Like say, in the work place, when they hit mid-twenties.

At that point, it will be their managers responsibility to make sure they are developing as well as possible in their career growth, or at least well enough to keep the manager from getting fired. This activity is a lot like raising an actual child, only the allowance and popularity contests that are now at stake are actually families, mortgages, career progression and possible lives, based on the nature of the occupation.

Here too, you can use the same basic approaches suited for raising children in hopes to lead your workers to fulfilled career growth.

The big difference here is that ‘No Limit’ is by far a more preferred philosophy over ‘Know Limits.’ But do keep in mind the exact dynamic you have to work with, and the abilities that actually exist in your company’s talent pool. You’ll probably not be lucky enough to have all-star talent to fill your entire work crew, and some employees will be adamant about how adequate (or not) they are in their performance.
A fact of life is that you can’t find out what you are good at until you have some idea what you are bad at.

Early in your career, failure will be an option you will be forced to take more often then you will like.

Do not think it is for a lack of ability. Ironically, it is in failure where you learn some of your more valuable lessons.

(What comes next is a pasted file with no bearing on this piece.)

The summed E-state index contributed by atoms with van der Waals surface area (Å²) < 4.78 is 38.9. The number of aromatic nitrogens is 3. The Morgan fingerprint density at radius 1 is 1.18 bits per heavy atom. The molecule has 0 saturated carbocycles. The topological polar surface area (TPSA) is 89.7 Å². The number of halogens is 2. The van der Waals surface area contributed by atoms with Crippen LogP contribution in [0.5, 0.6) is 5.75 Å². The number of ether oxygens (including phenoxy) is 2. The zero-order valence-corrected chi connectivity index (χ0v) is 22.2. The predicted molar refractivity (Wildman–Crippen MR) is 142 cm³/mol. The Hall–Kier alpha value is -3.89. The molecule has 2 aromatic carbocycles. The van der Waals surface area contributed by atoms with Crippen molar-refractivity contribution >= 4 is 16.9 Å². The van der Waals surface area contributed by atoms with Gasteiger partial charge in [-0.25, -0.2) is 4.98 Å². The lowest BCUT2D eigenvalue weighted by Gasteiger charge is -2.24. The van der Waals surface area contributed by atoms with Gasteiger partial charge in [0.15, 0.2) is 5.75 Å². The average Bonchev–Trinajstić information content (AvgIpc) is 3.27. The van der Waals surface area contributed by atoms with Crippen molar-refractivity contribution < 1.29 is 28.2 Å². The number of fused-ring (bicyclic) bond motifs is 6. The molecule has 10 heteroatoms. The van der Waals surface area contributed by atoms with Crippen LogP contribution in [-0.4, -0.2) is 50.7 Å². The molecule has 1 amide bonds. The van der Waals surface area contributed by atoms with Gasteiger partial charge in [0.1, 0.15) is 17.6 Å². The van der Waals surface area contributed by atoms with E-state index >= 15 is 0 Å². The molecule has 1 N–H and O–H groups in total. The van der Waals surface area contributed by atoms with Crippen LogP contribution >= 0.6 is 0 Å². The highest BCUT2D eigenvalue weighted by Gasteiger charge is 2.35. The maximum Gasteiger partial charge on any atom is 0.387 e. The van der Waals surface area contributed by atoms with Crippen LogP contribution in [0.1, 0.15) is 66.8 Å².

Testing yourself to your limits without the eventual mishap will never help you set boundaries. What can you not do? Find out and avoid it.

What can you do with some level of success? Is it worth putting the extra time and effort to pursue? Then take a chance and go for it!

What can you achieve with great success on a consistent basis? Is it something you feel passionate about doing? It’s a no brainer.

Oddly enough, you’ll find that the boundaries of relationships will also work in a similar way.
While the drawbacks of getting sucked into reading seemingly random inputs from seemingly random people you follow on Twitter are pretty obvious, the possibilities for focused input, or even a true focus group, are amazing.

When I was an Acquisitions Officer in the Air Force, I worked for about 8 months on a program that processed security clearances and was given a team to work all the data on how fast the process was going, and presented daily metrics to the government agency in charge of the program. The words my boss told me when he gave me the duties, “The guy who reports the metrics can prove just about anything he wanted to,” turned out to be so truthful it was a little frightening.